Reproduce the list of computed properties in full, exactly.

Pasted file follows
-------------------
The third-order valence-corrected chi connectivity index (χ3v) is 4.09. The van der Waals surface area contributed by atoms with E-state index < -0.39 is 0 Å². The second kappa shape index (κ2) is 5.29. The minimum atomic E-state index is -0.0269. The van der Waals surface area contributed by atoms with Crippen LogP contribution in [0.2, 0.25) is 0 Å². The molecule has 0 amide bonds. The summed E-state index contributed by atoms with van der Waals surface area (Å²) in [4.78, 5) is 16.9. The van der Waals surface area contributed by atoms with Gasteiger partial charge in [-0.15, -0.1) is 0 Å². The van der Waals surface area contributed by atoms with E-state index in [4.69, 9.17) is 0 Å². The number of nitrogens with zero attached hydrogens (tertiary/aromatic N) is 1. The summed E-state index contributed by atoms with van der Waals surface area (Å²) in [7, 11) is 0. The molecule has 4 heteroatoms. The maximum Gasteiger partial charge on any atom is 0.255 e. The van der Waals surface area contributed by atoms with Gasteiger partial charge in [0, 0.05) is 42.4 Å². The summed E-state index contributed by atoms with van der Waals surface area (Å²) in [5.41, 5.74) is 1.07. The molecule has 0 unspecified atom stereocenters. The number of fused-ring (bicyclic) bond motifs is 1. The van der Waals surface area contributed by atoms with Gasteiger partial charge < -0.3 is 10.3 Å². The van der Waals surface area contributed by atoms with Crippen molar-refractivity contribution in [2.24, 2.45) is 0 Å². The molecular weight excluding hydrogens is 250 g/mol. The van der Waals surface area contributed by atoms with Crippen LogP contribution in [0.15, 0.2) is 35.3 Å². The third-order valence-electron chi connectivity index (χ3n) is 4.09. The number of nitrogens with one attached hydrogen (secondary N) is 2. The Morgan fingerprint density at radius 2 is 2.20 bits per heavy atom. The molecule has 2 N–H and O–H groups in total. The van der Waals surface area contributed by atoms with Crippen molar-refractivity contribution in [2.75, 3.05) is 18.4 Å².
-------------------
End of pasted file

The third-order valence-corrected chi connectivity index (χ3v) is 4.09. The van der Waals surface area contributed by atoms with E-state index < -0.39 is 0 Å². The second kappa shape index (κ2) is 5.29. The minimum atomic E-state index is -0.0269. The van der Waals surface area contributed by atoms with Crippen LogP contribution in [0.2, 0.25) is 0 Å². The molecule has 0 amide bonds. The summed E-state index contributed by atoms with van der Waals surface area (Å²) in [4.78, 5) is 16.9. The van der Waals surface area contributed by atoms with Gasteiger partial charge in [-0.15, -0.1) is 0 Å². The van der Waals surface area contributed by atoms with E-state index in [4.69, 9.17) is 0 Å². The number of nitrogens with zero attached hydrogens (tertiary/aromatic N) is 1. The summed E-state index contributed by atoms with van der Waals surface area (Å²) in [7, 11) is 0. The molecule has 4 heteroatoms. The maximum Gasteiger partial charge on any atom is 0.255 e. The van der Waals surface area contributed by atoms with Gasteiger partial charge in [0, 0.05) is 42.4 Å². The summed E-state index contributed by atoms with van der Waals surface area (Å²) in [5.41, 5.74) is 1.07. The molecule has 0 unspecified atom stereocenters. The number of fused-ring (bicyclic) bond motifs is 1. The van der Waals surface area contributed by atoms with Gasteiger partial charge < -0.3 is 10.3 Å². The van der Waals surface area contributed by atoms with Crippen molar-refractivity contribution in [2.24, 2.45) is 0 Å². The molecular weight excluding hydrogens is 250 g/mol. The van der Waals surface area contributed by atoms with Crippen LogP contribution in [0.15, 0.2) is 35.3 Å². The third-order valence-electron chi connectivity index (χ3n) is 4.09. The number of nitrogens with one attached hydrogen (secondary N) is 2. The Morgan fingerprint density at radius 2 is 2.20 bits per heavy atom. The molecule has 2 N–H and O–H groups in total. The van der Waals surface area contributed by atoms with Crippen molar-refractivity contribution in [2.75, 3.05) is 18.4 Å².